Lot 45
  • 45


150,000 - 250,000 EUR
bidding is closed


  • Haut. 80 cm, larg. 119 cm,  prof. 65,5 cm ; height 31 1/2  in, width 46 3/4  in, depth 26 in
opening with five drawers, decorated in the style of Bérain, the top with a figure of Apollo on his chariot; (regilt; some gilt-bronze ornaments of later date)


Related literature : Peter Hughes, The Wallace Collection, Catalogue of Furniture, Vol. II, 1996, No.137 (F39), p. 639 and No.139 (F408), p.649
Seymour de Ricci, Louis XIV and Régence, Germany, 1929, p.122

Catalogue Note

This pair of commodes, remarkable by their quality and by the abundance of their marquetry decoration shows similarities with other commodes originating from the production of Nicolas Sageot (1666-1701). The latter has been recorded as being active as early as 1690  and was registered at the Grande rue du Faubourg Saint-Antoine in 1698. He worked as an 'ouvrier libre' or a free craftsman before being admitted into the cabinet makers corporation. His production includes primarily armoires, commodes and bureaux all decorated with tortoiseshell and brass marquetry in the style of André-Charles Boulle (1642-1732) of whom he became the foremost competitor. Sageot was also active as a merchant and some archives show that he sometimes subcontracted the work of the marquetry panels to well knowns artisans such as Toussaint Devoye (active from 1706 to 1748). This activity as merchant sometimes creates confusion as to the representativity of his production, as the NS, his cabinet makers' mark could be stamped on pieces of his creation as well as pieces which he sold (see P.Hugues, op.cit., p.639 and 649).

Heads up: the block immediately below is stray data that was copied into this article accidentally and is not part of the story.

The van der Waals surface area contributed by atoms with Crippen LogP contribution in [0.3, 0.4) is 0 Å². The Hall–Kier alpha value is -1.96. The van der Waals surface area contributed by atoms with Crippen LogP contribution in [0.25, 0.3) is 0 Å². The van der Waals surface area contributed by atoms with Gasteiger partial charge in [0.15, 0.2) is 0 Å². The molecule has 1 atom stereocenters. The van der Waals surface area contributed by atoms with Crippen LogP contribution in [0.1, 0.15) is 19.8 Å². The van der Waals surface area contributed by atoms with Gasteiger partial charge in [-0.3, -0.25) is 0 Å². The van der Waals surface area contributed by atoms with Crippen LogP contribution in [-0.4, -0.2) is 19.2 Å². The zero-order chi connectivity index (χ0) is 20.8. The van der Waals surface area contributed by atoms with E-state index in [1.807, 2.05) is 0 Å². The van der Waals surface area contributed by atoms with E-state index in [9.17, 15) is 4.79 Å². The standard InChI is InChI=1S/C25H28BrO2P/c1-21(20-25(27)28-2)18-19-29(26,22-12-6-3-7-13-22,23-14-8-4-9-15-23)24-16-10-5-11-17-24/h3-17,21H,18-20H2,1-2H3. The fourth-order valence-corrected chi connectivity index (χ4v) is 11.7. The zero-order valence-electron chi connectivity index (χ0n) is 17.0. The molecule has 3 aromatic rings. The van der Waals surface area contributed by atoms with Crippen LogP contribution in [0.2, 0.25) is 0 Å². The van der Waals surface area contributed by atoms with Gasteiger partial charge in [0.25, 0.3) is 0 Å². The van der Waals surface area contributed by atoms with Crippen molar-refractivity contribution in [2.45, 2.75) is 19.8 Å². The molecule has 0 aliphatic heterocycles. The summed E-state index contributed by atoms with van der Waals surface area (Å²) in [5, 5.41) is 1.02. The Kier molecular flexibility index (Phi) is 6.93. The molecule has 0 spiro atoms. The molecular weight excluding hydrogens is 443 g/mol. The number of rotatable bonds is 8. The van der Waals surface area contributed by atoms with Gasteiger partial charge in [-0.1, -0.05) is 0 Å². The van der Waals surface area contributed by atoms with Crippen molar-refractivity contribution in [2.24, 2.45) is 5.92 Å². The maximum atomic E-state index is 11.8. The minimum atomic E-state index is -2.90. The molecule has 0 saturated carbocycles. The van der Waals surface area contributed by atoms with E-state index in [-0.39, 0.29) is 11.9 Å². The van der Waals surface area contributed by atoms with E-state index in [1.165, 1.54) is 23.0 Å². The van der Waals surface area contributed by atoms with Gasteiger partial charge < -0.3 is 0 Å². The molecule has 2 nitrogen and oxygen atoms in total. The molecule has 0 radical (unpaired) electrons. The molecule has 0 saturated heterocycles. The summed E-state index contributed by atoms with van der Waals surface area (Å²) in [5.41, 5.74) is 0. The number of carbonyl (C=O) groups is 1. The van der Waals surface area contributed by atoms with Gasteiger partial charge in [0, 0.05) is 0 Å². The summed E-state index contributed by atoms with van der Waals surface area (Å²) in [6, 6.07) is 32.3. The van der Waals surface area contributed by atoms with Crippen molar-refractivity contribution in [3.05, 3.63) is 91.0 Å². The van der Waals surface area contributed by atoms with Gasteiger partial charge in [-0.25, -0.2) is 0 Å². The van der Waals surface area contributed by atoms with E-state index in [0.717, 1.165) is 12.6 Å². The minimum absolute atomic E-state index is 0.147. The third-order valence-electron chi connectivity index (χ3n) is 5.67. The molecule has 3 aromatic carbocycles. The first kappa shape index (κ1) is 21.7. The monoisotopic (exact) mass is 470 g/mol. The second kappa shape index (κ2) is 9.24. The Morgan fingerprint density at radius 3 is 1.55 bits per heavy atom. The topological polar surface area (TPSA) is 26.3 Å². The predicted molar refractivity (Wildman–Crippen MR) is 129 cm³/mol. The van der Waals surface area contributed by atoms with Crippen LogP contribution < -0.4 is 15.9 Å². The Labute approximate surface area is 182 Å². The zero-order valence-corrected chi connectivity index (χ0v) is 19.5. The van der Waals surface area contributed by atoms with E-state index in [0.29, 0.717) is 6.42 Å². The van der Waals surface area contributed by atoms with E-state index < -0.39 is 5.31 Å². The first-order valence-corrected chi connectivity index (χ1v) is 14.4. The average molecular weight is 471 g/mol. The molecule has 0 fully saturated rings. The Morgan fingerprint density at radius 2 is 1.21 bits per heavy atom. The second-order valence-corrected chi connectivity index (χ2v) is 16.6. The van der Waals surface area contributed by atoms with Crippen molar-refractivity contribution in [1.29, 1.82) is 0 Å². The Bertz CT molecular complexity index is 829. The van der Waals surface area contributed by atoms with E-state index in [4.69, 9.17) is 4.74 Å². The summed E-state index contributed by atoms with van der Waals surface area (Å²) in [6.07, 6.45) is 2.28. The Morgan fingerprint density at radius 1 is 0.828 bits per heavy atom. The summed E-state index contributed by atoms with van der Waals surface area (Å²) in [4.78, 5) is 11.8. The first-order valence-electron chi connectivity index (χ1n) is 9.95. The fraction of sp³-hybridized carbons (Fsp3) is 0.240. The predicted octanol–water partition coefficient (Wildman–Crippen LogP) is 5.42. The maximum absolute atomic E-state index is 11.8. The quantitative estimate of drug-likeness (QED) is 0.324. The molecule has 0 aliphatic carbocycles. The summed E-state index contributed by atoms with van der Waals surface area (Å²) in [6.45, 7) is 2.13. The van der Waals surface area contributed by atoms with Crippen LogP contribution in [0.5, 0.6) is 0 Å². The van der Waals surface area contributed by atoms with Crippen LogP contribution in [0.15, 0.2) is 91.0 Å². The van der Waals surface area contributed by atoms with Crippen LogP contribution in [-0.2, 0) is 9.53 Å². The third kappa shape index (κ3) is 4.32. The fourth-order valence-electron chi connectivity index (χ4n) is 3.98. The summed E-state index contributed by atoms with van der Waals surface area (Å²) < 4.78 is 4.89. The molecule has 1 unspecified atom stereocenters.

Our commode shows strong similarities with the two commodes in the Wallace Collection in London and which are recorded under the references F39 and F408. The rectilinear architecture and the pilasters of our commodes as well as of the F39 commode from the Wallace Collection are reminiscent of the bureaux created at the end of the 17th century and suggest a date of creation around 1700.

The marquetry decoration is clearly inspired from the works of Jean Bérain (1640-1711), one the most influential ornamental designers at the court of Louis XIV. Starting from 1670 he was at the service of the French Crown as engraver and was given the title in 1674 of Architecte Dessinateur de la Chambre et du Cabinet du Roi, his mission consisting in providing drawing projects for royal celebrations and festivities. In 1690 he was named chief decorator of the apartments of the Louvre in collaboration with André-Charles Boulle. His drawings for furniture, panellings and fireplaces were brought together in ornament compilations.

The top of commode F39 is identical to the one of our commode except for the central scene depicted on the F39 one the birth of Venus. The lateral decorations are also identical and can be found on several pieces stamped Nicolas Sageot among which a commode which was on the parisian market in 2012. The feet in the shape of stag hoofs can also be found on several  models such as on a commode attributed to Sageot originating from Chatsworth (Chatsworth, The Attic Sale, Sotheby's London, 5th October 2010, lot 60).

The commodes from the Wallace Collection and the one from the Chatsworth sale have the same marquetry as our pair of commodes but, whereas their marquetries consist of a simple decoration of red tinted tortoiseshell and brass, our pair stands out by an additional use of tin enriching their decoration and giving a fluidity to its visual appreciation. The engraved details are of a rare freshness and can only be seen on very few examples of marquetries which have reached us.